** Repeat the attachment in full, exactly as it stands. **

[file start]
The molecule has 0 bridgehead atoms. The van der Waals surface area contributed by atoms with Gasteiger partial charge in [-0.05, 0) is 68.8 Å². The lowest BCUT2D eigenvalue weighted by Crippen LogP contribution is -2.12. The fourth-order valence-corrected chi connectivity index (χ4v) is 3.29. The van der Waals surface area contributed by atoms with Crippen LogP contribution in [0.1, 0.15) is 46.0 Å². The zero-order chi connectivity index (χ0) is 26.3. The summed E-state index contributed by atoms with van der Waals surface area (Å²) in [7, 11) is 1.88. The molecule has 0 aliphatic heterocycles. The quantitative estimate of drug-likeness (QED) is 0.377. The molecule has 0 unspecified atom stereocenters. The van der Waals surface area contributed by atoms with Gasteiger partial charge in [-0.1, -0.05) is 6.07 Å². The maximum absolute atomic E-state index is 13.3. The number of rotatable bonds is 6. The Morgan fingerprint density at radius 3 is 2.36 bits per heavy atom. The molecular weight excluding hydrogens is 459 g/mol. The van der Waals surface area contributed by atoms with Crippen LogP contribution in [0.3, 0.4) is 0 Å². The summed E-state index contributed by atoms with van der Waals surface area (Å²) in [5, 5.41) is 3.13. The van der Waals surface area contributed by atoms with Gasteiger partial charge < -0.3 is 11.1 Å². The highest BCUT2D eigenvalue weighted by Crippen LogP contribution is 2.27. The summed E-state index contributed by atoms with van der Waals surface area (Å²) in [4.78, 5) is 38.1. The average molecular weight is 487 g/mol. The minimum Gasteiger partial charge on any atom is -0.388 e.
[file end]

The molecule has 0 bridgehead atoms. The van der Waals surface area contributed by atoms with Gasteiger partial charge in [-0.05, 0) is 68.8 Å². The lowest BCUT2D eigenvalue weighted by Crippen LogP contribution is -2.12. The fourth-order valence-corrected chi connectivity index (χ4v) is 3.29. The van der Waals surface area contributed by atoms with Crippen LogP contribution in [0.1, 0.15) is 46.0 Å². The zero-order chi connectivity index (χ0) is 26.3. The summed E-state index contributed by atoms with van der Waals surface area (Å²) in [7, 11) is 1.88. The molecule has 0 aliphatic heterocycles. The quantitative estimate of drug-likeness (QED) is 0.377. The molecule has 0 unspecified atom stereocenters. The van der Waals surface area contributed by atoms with Gasteiger partial charge in [-0.1, -0.05) is 6.07 Å². The maximum absolute atomic E-state index is 13.3. The number of rotatable bonds is 6. The Morgan fingerprint density at radius 3 is 2.36 bits per heavy atom. The molecular weight excluding hydrogens is 459 g/mol. The van der Waals surface area contributed by atoms with Crippen LogP contribution in [0.3, 0.4) is 0 Å². The summed E-state index contributed by atoms with van der Waals surface area (Å²) in [5, 5.41) is 3.13. The van der Waals surface area contributed by atoms with Gasteiger partial charge < -0.3 is 11.1 Å². The highest BCUT2D eigenvalue weighted by Crippen LogP contribution is 2.27. The summed E-state index contributed by atoms with van der Waals surface area (Å²) in [4.78, 5) is 38.1. The average molecular weight is 487 g/mol. The minimum Gasteiger partial charge on any atom is -0.388 e.